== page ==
John Lewis will become the first British retailer to build homes to rent after earmarking two Waitrose supermarkets and a former collection depot for redevelopment.
The employee-owned partnership is pushing ahead with plans to build 10,000 homes for rent over the next decade despite an expected downturn in the UK economy, as it looks to diversify its revenues away from retail.
John Lewis said homes would be built for different-sized households and offered with a variety of long and short-term tenures. It pledged to involve local communities in a design and planning process expected to start later this year.
An investment partner will be brought in to help finance the redevelopments, it added.
John Lewis intends to manage the lettings itself as it “seeks to raise standards in rental property” and will also offer prospective tenants furnishing packages.
A supermarket in West Ealing will be rebuilt to incorporate accommodation above it, in a process likely to take around 18 months and involve the construction of a temporary store on the site.
A supermarket in Bromley will also have rental units added. The third site in Reading previously served as a customer collection point and is currently disused.
John Lewis said the sites were chosen partly for their proximity to local transport links and high rental potential. According to estate agents Foxtons, the average rent for a two-bedroom flat in West Ealing is more than £ 1,700 per month.
Expansion in the nascent UK “build to rent” sector has so far been largely confined to insurers, specialist real estate companies and entities such as Transport for London.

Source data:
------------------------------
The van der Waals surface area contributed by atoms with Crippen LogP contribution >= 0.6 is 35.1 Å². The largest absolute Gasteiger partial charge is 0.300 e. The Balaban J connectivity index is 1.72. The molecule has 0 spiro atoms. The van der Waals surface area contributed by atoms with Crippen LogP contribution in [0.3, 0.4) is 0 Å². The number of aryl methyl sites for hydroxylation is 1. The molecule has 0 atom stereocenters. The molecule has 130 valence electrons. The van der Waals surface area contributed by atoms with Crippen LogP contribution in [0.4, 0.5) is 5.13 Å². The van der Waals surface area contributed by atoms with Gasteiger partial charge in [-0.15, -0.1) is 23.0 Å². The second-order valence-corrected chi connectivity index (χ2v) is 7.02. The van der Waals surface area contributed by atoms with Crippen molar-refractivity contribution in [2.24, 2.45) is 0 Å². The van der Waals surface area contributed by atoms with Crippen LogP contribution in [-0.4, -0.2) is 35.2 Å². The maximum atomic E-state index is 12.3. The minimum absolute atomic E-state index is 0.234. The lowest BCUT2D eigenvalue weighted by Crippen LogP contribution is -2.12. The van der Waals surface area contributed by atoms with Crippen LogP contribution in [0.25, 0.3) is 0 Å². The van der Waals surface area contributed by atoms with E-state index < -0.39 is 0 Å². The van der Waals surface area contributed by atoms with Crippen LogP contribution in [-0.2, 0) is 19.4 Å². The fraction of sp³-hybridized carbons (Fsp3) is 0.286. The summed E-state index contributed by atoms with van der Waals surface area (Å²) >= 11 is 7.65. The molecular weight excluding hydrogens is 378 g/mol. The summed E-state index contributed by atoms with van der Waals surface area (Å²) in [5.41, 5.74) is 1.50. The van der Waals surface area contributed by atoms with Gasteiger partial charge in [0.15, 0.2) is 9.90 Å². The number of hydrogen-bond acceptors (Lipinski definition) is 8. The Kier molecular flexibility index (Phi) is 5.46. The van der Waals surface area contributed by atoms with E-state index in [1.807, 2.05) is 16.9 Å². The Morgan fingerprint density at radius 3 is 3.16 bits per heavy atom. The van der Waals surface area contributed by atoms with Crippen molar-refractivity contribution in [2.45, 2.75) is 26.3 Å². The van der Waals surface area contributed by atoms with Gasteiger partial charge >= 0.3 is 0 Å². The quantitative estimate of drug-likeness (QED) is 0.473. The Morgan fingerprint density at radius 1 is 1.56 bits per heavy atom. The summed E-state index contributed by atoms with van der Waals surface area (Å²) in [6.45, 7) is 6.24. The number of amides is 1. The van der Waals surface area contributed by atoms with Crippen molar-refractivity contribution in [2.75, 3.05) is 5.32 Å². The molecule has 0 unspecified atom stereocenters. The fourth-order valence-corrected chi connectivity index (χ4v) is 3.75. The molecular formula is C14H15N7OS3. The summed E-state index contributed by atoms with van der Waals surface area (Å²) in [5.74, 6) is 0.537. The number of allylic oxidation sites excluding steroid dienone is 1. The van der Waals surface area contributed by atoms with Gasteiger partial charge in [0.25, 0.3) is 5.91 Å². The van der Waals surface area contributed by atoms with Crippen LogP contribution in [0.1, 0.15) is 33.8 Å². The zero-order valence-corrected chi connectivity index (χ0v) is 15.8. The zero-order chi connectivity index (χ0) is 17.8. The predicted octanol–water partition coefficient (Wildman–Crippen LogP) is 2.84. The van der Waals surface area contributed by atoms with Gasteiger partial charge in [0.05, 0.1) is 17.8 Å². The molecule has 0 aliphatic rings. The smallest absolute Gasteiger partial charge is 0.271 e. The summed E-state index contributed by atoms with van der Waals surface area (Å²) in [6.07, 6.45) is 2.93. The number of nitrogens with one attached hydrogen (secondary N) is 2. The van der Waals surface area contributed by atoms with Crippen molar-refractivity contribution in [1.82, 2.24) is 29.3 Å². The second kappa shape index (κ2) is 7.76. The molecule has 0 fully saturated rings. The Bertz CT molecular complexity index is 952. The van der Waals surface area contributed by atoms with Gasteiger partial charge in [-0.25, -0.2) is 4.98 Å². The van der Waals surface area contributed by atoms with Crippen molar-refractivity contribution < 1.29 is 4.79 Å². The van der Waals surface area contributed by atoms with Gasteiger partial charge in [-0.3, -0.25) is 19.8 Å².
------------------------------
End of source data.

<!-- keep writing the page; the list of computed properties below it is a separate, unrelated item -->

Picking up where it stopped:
It is much more prevalent in some other northern European countries such as Germany, where market leader Vonovia alone owns more flats than the entire UK build-to-rent sector.
Dame Sharon White, John Lewis chair, has argued that the partnership needs to diversify its revenue streams to ensure the group’s survival as profit margins in its core retail business come under pressure.
She has set a target of two-fifths of revenue coming from non-retail sources by 2030, with expansion in financial services, furniture rental and horticulture also planned or already under way.
Although John Lewis has a well-developed online offering and a loyal following among middle-class Britons, it still closed 16 department stores and made thousands of partners redundant during the Covid-19 pandemic as it sought to bring costs down and reduce its debt.
Bonuses for partners were cut to zero in 2021 for the first time since the 1950s, though a small payout was restored this year.
Nina Bhatia, the former McKinsey consultant brought in by White as director of strategy and commercial development, said the idea was to leverage the partnership’s reputation for quality and service.
“Helping to create homes has always been at the heart of what we do and we now have a unique opportunity to use our expertise and skills in new ways to deliver much-needed new housing.”